I attended a panel discussion about the Standing Rock Protection (not protest) the other night, and it was painful. Following a brief description of the sacred nature of the action by a (white settler) professor in Native American studies, the four panelists described their various experiences while visiting the camp. The common thread was personal growth, enlightenment and transcendence, much like those who travel to Sedona Arizona might describe their 'personal journey'. The one native on the panel could speak with authenticity about a re-connection to cultural roots but even there it was a story of dislocation and alienation (joining the military and going to Iraq, PTSD, and isolation, etc..) within a damaged culture and individual and the return of a prodigal son. There was lots of emphasis placed on the fact that so many veterans were drawn in, wounded warriors, who might find a certain redemption and grace through immersion into "the sacred".
If I sound cynical it is because I know this audience and their collective yearning for a New Age, non-confrontational way to "accept the Universe" and "be the change they want to see". As opposed to fighting for it. So a gathering with teepees by a river where they simply listen and absorb ancient wisdom from aboriginal people, not unlike the expensive meditation retreats they frequent, is the perfect anti-dote to the chaos of The Political. Oneness and Unity and prayer. Tribal connectivity. There is simplicity as well in the "Water is Life" meme; no mention of climate catastrophe, no deep structural analysis with all its nuance and contingency,no talk of democracy or The Left. Any struggle is reduced to one between the coarse "material" realm and the ethereal "spiritual", between affect and intellect. In this sense it is binary thinking, the setting up of a dichotomy, specifically anti-dialectical, ironically the very "Western" schism they claim to reject.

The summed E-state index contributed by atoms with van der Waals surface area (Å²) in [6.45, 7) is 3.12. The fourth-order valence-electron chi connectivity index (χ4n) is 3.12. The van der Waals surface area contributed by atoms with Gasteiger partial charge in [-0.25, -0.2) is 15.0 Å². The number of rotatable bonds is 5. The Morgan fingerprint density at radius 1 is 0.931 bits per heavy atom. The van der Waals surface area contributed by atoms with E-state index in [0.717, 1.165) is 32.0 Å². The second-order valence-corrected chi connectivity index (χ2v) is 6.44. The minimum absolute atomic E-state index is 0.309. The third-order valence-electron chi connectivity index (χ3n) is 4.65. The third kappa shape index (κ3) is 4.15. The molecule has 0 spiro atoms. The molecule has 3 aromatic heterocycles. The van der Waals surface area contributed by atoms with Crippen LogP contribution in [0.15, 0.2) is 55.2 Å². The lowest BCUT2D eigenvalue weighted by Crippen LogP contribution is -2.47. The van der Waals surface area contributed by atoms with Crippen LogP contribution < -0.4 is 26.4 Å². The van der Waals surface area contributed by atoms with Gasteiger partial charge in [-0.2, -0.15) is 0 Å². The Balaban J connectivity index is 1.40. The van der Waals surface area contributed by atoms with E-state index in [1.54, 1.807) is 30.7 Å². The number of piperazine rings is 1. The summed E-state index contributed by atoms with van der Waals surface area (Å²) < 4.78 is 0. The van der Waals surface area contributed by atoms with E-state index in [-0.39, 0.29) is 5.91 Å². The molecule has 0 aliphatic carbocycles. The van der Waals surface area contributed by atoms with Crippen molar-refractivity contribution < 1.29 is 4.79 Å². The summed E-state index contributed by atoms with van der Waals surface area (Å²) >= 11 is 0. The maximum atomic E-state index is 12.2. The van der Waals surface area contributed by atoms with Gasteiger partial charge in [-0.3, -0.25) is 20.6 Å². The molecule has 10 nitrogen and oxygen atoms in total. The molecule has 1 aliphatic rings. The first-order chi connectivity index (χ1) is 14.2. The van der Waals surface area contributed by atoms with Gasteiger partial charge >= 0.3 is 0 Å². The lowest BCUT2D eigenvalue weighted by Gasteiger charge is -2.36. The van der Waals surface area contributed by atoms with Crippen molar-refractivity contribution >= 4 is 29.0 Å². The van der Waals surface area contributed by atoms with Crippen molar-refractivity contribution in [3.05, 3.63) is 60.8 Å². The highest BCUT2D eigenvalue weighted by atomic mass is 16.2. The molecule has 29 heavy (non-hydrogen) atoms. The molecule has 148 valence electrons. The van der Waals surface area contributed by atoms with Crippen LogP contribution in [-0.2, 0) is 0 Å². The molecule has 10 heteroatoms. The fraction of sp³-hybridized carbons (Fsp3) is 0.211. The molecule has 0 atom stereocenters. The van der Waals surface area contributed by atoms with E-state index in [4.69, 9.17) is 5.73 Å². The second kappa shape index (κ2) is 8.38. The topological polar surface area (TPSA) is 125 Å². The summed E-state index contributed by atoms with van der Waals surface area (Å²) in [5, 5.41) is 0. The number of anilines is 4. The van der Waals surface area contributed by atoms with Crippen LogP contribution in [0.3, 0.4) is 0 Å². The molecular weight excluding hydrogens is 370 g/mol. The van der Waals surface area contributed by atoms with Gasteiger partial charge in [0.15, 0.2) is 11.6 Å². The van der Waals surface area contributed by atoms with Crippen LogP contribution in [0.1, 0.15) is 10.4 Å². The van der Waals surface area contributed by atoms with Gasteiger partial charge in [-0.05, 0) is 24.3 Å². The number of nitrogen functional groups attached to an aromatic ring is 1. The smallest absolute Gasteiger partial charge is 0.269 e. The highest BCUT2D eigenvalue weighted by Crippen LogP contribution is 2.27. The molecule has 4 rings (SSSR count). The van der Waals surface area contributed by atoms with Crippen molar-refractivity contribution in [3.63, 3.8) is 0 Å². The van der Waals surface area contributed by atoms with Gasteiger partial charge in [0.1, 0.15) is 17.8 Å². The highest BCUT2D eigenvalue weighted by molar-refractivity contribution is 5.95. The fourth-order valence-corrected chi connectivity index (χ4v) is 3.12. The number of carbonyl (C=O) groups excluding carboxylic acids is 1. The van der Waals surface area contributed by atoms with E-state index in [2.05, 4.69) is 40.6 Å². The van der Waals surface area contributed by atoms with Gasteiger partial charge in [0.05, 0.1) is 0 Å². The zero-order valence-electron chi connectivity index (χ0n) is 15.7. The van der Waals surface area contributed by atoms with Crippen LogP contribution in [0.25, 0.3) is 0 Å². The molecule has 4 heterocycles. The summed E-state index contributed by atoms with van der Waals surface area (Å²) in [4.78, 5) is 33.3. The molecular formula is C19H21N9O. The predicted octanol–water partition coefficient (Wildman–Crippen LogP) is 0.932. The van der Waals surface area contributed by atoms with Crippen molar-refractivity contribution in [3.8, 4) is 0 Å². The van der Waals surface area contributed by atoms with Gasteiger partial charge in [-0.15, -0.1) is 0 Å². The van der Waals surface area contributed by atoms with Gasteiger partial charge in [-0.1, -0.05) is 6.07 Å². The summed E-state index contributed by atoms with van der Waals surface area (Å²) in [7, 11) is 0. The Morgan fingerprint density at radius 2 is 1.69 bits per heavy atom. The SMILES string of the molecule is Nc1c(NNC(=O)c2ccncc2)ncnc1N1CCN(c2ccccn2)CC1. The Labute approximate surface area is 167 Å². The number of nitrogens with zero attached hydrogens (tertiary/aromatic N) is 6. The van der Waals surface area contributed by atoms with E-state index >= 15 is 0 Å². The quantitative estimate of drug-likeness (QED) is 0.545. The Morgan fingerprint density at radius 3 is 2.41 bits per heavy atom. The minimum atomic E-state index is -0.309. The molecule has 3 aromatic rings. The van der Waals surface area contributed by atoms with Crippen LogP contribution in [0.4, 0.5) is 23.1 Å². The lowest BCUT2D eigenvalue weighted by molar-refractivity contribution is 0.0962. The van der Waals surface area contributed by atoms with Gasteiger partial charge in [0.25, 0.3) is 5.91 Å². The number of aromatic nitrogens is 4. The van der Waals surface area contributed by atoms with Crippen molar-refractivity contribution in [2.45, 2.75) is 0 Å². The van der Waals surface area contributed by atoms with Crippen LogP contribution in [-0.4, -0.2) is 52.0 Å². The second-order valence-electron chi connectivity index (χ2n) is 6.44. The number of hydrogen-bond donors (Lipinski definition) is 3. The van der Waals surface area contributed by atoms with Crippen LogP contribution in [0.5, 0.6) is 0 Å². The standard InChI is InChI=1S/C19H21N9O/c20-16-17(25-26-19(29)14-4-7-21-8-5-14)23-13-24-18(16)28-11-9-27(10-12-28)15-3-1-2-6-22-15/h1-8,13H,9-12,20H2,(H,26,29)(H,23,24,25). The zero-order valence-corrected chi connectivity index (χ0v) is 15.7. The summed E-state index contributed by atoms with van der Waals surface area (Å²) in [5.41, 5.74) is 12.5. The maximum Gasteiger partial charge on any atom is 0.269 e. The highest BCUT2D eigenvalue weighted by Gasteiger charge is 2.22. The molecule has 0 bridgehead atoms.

The thing is, I have been a "water protector" for many decades and know how the role is constructed with built-in bureaucratic, regulatory barriers to systemic change. One begins by accepting the framework of "capitalist democracy" and its inherent power relations. "Safe standards" are those which "balance" the protection of health with profit and investment property.
It is exactly the "realism" promoted by 350 Missoula when they claim there will "never be one climactic, ultimate victory but instead a steady one-by-one rejection of proposals", in other words an endless chain of camps fighting an endless supply of brush fires.
At the meeting we were asked to put our questions for the panel on 3x5 cards but I just had to leave. How does localized water protection turn into the necessary generalized rejection and revolt? Where is power located and how is it confronted and de-legitimized? If society is currently organized by market relations, what takes their place? If everything is sacred, is nothing then sacred?